The Judiciary Committee's Subcommittee on Terrorism and Homeland Security convened the hearing to probe the threat of terrorist attacks against the nation's information and communications systems, though the proceeding ran along the more general lines of cybersecurity, which the panelists described as a scourge that takes many forms.
"There's no silver bullet here," said Philip Reitinger, director of the National Cyber Security Center at the Department of Homeland Security. "We do need to up our defensive game."
Nick Heath writes on Silicon.com:
Four men have been sentenced to prison time for being part of a gang that stole just under £500,000 (US$840,582) from UK bank customers.More here.
The men were sentenced last Friday at Southwark Crown Court in London for their part in an international criminal network that stole the money from 138 account holders.
Azamat Rahmonov, Shohruh Fayziev, Joao Dos Santos Cruz and Paulo Jorgi were sentenced to a total of more than 13 years in prison, having pleaded guilty to charges relating to the case at an earlier hearing at Southwark Crown Court.
The gang were able to steal the money using a Trojan that transferred funds from victims to their own money laundering accounts.
Once users of PCs infected with the Trojan logged into genuine online bank accounts, the Trojan would insert a spoof banking webpage into their session, asking for personal and financial details.
The Trojan then used the information to create new transactions that sent money from the victim's account through a web of middlemen, known as money mules, to other members of the international criminal network in Eastern Europe and Russia.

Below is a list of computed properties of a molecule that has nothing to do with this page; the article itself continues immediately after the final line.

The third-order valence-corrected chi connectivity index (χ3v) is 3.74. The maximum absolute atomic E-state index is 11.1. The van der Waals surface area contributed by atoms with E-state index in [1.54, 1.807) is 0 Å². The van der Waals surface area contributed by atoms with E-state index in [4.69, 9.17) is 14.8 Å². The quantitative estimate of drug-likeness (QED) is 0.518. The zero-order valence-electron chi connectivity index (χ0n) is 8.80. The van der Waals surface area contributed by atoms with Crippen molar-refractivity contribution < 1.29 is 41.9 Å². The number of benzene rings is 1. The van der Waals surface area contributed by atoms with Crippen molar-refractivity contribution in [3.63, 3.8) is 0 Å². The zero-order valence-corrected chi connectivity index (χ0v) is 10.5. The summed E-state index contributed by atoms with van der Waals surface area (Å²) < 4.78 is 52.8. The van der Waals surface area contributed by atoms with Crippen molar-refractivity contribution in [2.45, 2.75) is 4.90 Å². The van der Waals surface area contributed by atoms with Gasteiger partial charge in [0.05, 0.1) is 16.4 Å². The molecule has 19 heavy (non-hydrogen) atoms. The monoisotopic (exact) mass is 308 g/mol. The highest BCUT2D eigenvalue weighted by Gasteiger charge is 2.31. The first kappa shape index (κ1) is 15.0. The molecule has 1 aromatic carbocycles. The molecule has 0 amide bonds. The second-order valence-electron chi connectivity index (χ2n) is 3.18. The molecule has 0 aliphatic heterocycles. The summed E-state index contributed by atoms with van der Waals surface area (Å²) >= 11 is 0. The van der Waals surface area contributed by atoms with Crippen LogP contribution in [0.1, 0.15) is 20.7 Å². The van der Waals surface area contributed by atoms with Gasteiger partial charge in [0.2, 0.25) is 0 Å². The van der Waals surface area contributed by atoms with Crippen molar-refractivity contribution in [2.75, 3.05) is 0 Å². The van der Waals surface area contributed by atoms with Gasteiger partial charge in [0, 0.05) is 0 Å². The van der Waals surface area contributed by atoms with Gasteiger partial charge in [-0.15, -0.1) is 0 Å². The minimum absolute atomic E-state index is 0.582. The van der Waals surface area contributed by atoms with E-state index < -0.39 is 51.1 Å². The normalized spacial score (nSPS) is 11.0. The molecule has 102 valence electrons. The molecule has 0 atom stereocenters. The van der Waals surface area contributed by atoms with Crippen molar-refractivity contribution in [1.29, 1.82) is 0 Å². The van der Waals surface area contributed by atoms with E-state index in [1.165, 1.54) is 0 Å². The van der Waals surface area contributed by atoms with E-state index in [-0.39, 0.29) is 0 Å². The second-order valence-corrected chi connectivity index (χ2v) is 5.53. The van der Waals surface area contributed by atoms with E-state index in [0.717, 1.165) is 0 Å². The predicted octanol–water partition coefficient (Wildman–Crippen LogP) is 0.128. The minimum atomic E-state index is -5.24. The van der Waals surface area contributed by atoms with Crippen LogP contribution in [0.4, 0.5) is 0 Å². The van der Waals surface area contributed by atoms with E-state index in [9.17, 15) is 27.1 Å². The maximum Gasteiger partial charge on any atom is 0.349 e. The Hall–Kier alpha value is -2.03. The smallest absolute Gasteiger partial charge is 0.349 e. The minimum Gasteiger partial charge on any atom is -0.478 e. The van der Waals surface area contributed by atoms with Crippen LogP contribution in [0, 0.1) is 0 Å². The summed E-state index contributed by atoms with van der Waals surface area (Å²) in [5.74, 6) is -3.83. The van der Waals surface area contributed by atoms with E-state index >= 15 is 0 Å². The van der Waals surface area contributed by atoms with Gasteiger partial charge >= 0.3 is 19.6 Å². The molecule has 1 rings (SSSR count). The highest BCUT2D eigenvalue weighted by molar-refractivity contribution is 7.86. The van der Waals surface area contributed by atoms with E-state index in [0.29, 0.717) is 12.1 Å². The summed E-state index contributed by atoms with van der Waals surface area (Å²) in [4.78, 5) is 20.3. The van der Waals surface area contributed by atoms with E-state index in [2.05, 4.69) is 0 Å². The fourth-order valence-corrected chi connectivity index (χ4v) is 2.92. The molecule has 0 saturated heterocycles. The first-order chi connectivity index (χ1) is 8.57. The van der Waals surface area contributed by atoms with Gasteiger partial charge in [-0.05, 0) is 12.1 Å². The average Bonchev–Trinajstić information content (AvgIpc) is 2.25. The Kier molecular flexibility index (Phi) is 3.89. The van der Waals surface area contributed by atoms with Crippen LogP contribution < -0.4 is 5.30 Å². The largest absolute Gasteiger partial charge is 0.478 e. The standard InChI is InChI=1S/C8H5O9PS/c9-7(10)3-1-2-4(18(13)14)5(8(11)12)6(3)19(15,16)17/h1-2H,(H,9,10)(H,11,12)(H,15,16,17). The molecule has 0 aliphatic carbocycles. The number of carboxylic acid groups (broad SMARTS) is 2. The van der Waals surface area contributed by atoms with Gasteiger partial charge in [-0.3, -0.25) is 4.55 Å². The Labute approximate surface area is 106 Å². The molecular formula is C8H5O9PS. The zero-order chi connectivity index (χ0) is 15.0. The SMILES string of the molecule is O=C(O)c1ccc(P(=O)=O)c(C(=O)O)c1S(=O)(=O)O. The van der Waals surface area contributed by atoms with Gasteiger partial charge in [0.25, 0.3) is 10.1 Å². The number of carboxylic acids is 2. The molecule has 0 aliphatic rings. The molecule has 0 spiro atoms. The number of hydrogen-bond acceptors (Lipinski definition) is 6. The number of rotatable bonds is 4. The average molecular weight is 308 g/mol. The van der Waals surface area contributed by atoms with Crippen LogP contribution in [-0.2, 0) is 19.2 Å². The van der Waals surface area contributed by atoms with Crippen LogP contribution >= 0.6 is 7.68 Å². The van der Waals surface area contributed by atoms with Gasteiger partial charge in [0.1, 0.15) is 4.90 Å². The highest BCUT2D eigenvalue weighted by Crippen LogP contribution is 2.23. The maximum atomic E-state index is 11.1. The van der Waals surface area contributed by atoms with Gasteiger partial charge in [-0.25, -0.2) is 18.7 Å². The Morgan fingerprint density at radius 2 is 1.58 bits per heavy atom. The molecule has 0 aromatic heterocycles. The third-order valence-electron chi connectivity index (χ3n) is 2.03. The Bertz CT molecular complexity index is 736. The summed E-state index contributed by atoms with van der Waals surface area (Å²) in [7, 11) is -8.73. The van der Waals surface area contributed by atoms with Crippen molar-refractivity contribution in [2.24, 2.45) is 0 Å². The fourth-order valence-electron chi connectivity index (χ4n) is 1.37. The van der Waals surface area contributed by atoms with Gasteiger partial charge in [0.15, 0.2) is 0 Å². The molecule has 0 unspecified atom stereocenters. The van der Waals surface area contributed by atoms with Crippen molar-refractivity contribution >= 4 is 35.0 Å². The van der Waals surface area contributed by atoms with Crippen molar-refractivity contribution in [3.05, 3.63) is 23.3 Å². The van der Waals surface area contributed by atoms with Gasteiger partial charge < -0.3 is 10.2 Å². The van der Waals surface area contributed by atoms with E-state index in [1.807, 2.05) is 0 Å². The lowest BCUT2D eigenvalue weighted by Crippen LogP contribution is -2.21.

An AP newswire article by Lolita C. Baldor, via MSNBC, reports that:
Hackers are increasingly targeting law firms and public relations companies with a sophisticated e-mail scheme that breaks into their computer networks to steal sensitive data, often linked to large corporate clients doing business overseas.
The FBI has issued an advisory that warns companies of "noticeable increases" in efforts to hack into the law firms' computer systems — a trend that cyber experts say began as far back as two years ago but has grown dramatically.
In many cases, the intrusions are what cyber security experts describe as "spear phishing," attacks that come through personalized spam e-mails that can slip through common defenses and appear harmless because they have subject lines appropriate to a person's business and appear to come from a trusted source.
"Law firms have a tremendous concentration of really critical, private information," said Bradford Bleier, unit chief with the FBI's cyber division. Infiltrating those computer systems, he said, "is a really optimal way to obtain economic, personal and personal security related information."